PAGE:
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Indian Pharma Lobby Seeks Removal of India from US Patent Violator List

The Indian Pharmaceutical Alliance (IPA), the lobby group for the domestic pharma industry, has filed a submission to the US Trade Representative (USTR) to remove India from its Priority Watch List (PWL), which includes countries that are alleged to have weak enforcement of patent laws. IPA has drawn the attention of USTR to the rapid progress made by India on a number of fronts that were cited by the US body while placing India on PWL in 2018. The 2018 report had asserted that ‘India has yet to take steps to address longstanding patent issues’, among which were the ‘long timelines for receiving patents’. IPA, in its February 7 submission, has pointed out that a number of steps have been taken by the Patent Office to augment manpower and streamline procedures, which have resulted in the transformation of the Patent Office. As a result, patent examination time has been brought down drastically. Patents pending examination have reduced to 127,881 as on December 31, 2018 from 204,177 as on March 31, 2017, IPA said. India now examines trademark applications in about one month and registrations are completed in a year or less, the industry body added.

“India now has one of the lowest examination times for trademark registration in the world and the indications are that patent examination backlog will be eliminated in about two years. Processing delays are no longer a concern and we hope that the USTR will take note of this,” DG Shah, Secretary General of IPA, told Moneycontrol. The USTR’s Special 301 report is a Congressionally-mandated annual report that has been issued every year beginning 1989. It identifies trade barriers to US companies and products in foreign shores due to the host country’s intellectual property laws, including trademarks, patents, copyright and trade secrets. The US government exerts pressure on countries on its watch list to address both emerging and continuing concerns and reviews the list annually based on public hearings. The countries that continue to fail were put on priority foreign country category that mandates the US government to impose unilateral trade sanctions.

Tariff fear

The Indian drug industry is worried about reports that the US government is considering withdrawal of zero tariffs on India, which may adversely impact the Indian drug industry on allegations of not honoring patents. India enjoys certain trade benefits filed under the Generalized System of Preferences (GSP), which is a preferential tariff system extended by developed nations to developing countries. India exported about USD 5 billion worth of pharmaceuticals. Now, if the US imposes fresh tariff, Indian drug makers may get impacted. Sun Pharmaceutical Industries, Aurobindo Pharma, Lupin and Dr Reddy’s Laboratories are the biggest exporters.

Evergreening issue

IPA said the prime concern of the US pharma industry, stemming from some provisions in India’s intellectual property (IP) laws, is Section 3(d), which prohibits grant of ‘evergreening’ patents, which is unwarranted. These are additional patents for a drug with no therapeutic benefit and serve only to increase term of the patent monopoly. Consequently, the availability of affordable generics is delayed and assures innovators of an extended period of pricing monopoly. India also does not provide a term for data (market) exclusivity for a new drug, quite apart from the monopoly conferred by a patent for it.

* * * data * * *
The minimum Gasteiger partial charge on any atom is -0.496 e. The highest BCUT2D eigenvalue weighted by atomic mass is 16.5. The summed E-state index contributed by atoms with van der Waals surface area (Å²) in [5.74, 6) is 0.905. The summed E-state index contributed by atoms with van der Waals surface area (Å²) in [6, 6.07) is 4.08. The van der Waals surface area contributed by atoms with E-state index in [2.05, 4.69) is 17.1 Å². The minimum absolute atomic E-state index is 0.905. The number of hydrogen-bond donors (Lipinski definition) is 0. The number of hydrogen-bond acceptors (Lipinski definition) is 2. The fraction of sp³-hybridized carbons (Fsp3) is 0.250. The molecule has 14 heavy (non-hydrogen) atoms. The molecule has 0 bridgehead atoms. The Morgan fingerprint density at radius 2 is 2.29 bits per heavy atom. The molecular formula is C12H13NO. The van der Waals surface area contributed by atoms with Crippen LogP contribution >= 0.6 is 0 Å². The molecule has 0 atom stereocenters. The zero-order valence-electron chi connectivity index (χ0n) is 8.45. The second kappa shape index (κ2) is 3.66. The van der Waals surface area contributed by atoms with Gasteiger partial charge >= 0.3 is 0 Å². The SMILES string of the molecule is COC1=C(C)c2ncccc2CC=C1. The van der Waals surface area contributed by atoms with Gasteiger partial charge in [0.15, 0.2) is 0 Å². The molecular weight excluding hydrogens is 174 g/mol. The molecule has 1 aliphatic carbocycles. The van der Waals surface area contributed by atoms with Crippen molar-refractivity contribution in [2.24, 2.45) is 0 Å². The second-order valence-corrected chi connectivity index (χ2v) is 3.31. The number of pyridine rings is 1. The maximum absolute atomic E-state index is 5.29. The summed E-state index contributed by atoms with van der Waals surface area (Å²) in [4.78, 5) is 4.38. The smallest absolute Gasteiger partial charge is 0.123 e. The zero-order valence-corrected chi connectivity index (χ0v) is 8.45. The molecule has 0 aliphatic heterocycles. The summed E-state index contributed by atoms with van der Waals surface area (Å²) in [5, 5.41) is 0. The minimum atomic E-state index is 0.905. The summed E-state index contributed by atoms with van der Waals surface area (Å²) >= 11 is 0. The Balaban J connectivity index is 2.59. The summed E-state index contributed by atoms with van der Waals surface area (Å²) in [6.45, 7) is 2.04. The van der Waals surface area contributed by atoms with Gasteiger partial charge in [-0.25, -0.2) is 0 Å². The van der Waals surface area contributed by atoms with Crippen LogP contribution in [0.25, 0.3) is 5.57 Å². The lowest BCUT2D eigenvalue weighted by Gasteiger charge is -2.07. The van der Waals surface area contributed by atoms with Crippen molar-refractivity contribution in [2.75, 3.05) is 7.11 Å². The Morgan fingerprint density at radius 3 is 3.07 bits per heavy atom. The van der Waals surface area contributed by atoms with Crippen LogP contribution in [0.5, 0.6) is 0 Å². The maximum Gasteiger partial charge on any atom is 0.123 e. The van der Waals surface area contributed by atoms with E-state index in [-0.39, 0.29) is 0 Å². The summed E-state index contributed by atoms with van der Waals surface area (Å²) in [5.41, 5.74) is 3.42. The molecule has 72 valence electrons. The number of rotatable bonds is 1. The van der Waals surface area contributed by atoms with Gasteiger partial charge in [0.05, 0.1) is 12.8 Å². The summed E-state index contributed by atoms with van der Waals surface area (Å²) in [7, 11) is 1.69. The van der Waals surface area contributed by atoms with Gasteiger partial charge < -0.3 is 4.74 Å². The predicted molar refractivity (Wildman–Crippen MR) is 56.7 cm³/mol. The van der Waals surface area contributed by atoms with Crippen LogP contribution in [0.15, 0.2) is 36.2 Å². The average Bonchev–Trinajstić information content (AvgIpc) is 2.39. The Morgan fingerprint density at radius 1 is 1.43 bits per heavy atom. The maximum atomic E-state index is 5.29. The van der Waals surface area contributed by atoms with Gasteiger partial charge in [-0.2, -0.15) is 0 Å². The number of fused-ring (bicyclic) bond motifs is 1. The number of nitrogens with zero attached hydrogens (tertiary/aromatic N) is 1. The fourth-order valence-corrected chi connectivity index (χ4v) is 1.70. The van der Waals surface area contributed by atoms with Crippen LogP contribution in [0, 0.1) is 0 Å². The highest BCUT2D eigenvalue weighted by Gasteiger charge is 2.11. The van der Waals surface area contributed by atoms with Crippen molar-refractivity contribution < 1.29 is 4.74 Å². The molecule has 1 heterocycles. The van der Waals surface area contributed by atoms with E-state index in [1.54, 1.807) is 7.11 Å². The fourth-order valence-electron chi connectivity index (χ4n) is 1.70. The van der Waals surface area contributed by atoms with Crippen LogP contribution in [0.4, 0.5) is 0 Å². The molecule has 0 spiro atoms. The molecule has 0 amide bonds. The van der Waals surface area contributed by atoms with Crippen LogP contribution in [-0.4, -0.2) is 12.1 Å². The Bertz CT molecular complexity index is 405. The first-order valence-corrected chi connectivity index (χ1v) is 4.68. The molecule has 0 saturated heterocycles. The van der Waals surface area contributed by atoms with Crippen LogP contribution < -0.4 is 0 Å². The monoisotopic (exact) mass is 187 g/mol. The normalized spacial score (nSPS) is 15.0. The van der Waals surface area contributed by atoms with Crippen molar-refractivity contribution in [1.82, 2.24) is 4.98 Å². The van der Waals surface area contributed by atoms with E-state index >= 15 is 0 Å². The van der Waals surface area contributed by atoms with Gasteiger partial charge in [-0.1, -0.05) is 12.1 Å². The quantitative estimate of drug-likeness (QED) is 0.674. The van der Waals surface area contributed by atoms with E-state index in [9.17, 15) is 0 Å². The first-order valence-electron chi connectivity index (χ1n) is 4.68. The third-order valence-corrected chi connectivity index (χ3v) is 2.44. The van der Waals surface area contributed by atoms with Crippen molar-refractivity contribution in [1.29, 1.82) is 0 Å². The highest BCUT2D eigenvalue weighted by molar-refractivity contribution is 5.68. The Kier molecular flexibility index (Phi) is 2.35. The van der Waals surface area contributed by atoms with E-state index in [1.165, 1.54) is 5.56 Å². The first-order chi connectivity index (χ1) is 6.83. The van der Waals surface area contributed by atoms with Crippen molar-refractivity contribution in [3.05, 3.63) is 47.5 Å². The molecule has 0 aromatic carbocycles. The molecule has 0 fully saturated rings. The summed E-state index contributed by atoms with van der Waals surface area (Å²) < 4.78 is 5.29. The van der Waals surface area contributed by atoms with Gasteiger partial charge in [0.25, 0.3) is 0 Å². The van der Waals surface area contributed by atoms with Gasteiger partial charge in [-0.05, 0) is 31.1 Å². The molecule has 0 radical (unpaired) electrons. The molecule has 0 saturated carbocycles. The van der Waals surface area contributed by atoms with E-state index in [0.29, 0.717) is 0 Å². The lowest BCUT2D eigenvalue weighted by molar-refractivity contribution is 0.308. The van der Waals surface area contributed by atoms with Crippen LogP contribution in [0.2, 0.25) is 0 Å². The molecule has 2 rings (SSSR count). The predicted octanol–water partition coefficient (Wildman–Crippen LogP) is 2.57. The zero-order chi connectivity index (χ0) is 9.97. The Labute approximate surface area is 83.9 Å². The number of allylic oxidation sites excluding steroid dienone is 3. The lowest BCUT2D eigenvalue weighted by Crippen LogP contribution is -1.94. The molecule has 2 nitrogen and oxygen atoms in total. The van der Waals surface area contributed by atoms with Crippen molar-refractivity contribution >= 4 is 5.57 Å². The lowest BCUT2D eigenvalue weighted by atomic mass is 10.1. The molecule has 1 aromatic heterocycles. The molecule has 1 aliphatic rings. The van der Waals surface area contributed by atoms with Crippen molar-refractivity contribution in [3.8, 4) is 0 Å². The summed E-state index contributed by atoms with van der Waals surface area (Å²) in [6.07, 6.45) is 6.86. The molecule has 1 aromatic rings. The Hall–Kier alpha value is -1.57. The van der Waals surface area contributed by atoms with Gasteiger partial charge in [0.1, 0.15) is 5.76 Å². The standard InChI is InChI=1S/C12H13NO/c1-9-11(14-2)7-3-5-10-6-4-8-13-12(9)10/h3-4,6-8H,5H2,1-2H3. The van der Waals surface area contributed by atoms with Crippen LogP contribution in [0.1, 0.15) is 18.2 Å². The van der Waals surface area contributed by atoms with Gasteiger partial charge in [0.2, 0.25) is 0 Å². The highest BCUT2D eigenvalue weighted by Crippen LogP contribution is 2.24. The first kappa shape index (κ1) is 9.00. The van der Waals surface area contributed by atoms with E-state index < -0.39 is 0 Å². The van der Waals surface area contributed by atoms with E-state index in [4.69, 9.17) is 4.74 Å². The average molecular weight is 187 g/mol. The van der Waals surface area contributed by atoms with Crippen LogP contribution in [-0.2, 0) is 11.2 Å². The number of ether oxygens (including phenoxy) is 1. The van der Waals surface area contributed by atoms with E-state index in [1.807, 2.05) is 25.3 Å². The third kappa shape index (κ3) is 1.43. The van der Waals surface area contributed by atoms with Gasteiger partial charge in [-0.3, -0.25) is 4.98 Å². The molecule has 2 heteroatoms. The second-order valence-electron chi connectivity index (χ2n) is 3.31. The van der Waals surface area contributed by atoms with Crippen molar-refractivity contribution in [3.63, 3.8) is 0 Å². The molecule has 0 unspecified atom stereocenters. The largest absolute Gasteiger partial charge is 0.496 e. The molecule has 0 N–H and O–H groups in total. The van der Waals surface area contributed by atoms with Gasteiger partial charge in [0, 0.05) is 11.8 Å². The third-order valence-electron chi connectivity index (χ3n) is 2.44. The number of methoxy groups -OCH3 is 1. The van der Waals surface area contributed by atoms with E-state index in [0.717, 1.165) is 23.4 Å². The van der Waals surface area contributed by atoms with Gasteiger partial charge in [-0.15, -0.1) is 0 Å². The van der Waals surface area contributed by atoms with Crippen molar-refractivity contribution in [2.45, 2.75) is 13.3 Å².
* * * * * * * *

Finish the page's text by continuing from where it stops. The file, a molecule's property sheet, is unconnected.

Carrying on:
Compulsory licensing

Another major irritant between India and US is the compulsory licensing, wherein India can permit generic manufacturers to develop and market an affordable generic version when the price of the innovator drug is very high, is another major irritant to innovator companies. “The extraordinarily high prices of new drugs is a cause of considerable concern globally. Even developed countries in Europe such as the Netherlands and Switzerland are exploring the possibility of compulsory licensing as a means to control prices of new drugs,” Shah said DG Shah. IPA has strongly defended India’s patent law, which is Trade-Related Aspects of Intellectual Property Rights (TRIPS)-compliant and strikes a balance between the need to assure innovators of profits for their useful inventions and safeguarding public health. IPA represents 22 leading Indian pharmaceutical companies.

The body collectively accounts for over 85 percent of private sector investment into pharmaceutical R&D in India and 50 percent of the country’s pharmaceutical exports. In its submission it has urged USTR for a review of its 2019 Special 301 report. India along with 11 other countries are placed on PWL in the 2018 Special 301 report for alleged lack of a better environment for protection and enforcement of IP rights or patent. The USTR also expressed concern over lack of sufficient measurable improvements on patent protection. India was added to PWL by the US government, based on complaints of MNC drug makers, led by the Pharmaceutical Research and Manufacturers of America (PhRMA) — the US drug industry lobby over India’s poor enforcement of IP law. Beyond patents, US companies were also unhappy over price controls and other ‘protectionist measures’. – Money Control

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